This article appeared in the Winter 2017-18 edition of The Classroom Teacher.

It’s easy for teachers — constantly told what to do and how to do it, feeling “piled on” by students and parents and schools boards and the Legislature — to forget how much power is in your hands. The question now is whether your “boiling point” has been reached and if you, personally, are ready to act. 

After the 2017 regular legislative session, teachers and retirees were angry. The key issue that summer was the TRS-Care reform passed by the Legislature, which increased health insurance costs and decreased benefits for retirees. School employees responded by calling, writing and holding rallies — and legislators listened. When Gov. Greg Abbott announced the topics for the July special session, they included a revisit of teacher benefits, providing the opportunity for lawmakers to increase funding for TRS-Care and ease the burden (at least somewhat) on retirees.

For many employees, this response was inadequate, but it did prove a point. When teachers join with a united voice, they will be heard.

Why you are powerful

Texas teachers number more than 350,000; including other school employees essentially doubles that figure, and counting retirees results in more than a million potential voters overall. Teacher Retirement System staff are fond of noting that one out of every 20 Texans is a TRS member. There is virtually no state or local election that couldn’t be swayed by educators voting together, and there are often statewide legislative races that are won or lost by numbers so small that even the teachers at one school could have made a difference. 

The elephant in the room

TCTA is a nonpartisan association, and we don’t endorse candidates. We make significant political contributions to candidates from both parties and we attribute our record of legislative successes to the relationships we have formed with Democratic and Republican legislators. But this must be said: virtually all of the lawmakers who support vouchers, have opposed additional funding for schools, and would like to quiet teachers’ voices by prohibiting payroll deduction of association dues are Republicans. But all Republicans are not anti-teacher/anti-public schools, by any means. It is with the help of education-friendly Republicans that bad bills passed in the Senate have died in the House and that pro-education issues have passed.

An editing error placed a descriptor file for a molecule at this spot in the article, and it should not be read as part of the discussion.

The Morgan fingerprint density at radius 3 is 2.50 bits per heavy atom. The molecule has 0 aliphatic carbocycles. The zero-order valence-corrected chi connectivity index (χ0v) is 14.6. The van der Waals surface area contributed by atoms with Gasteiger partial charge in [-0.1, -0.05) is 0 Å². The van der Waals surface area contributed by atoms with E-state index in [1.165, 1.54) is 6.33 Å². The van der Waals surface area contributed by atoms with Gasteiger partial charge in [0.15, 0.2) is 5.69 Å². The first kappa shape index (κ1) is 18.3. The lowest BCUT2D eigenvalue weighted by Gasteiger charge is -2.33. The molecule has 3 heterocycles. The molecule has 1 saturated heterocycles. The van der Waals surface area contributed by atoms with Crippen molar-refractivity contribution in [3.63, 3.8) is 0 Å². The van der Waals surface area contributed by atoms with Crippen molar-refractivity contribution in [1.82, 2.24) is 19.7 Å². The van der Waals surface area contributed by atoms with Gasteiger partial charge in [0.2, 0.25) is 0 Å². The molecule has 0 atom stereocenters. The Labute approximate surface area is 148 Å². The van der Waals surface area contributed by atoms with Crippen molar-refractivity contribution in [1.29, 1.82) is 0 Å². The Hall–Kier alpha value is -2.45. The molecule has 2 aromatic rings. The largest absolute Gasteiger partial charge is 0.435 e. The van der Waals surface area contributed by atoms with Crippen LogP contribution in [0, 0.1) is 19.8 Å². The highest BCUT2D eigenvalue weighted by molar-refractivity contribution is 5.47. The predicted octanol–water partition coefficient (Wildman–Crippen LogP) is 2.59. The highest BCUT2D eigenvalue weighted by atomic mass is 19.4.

Texas districts have been drawn to favor Republicans, so most elections are determined in the primaries. Only a handful are considered swing districts that could be won by either party. 

This means that the most important races are in the Republican primary elections, and this is where educators and their supporters can make a difference. You don’t even have to be a Republican to vote in the Republican primary. (Note: you would not be able to vote in one party’s primary but switch to the other to vote in a primary runoff. Also, if you signed a petition to help get a candidate of one party on a ballot, you cannot vote in the primary of the other party that year.) If you typically vote in the Democratic primary, consider voting in the Republican primary this year. You can still support the Democratic candidate in November.

Ready to make a difference? Here’s how.

Do’s

Register and vote.

The one thing that every educator should commit to is voting in the primary elections. If you’re not currently registered, or need to update your registration with a new address, the deadline is Feb. 5. You can find out if you’re currently registered at the Secretary of State’s website (votetexas.gov). Early voting runs Feb. 20 to March 2. The primary election is March 6. 

Do some research.

In January, TCTA’s TexasTeachersVote.org website will include complete candidate listings and contact information, including the campaign websites where you can read about your candidates’ education positions. (See “Candidate code words” below to decipher what you’re reading.) It also includes voting records on bills and amendments of particular importance for those who were legislators in 2017.

CANDIDATE CODE WORDS

When you’re listening to a candidate stump speech or reading an “Issues” webpage, it’s hard to find anyone who actually sounds unfriendly to public schools and teachers. The following terms may help you understand the words a little more clearly.

  • “School choice” — Sounds nice. Means vouchers.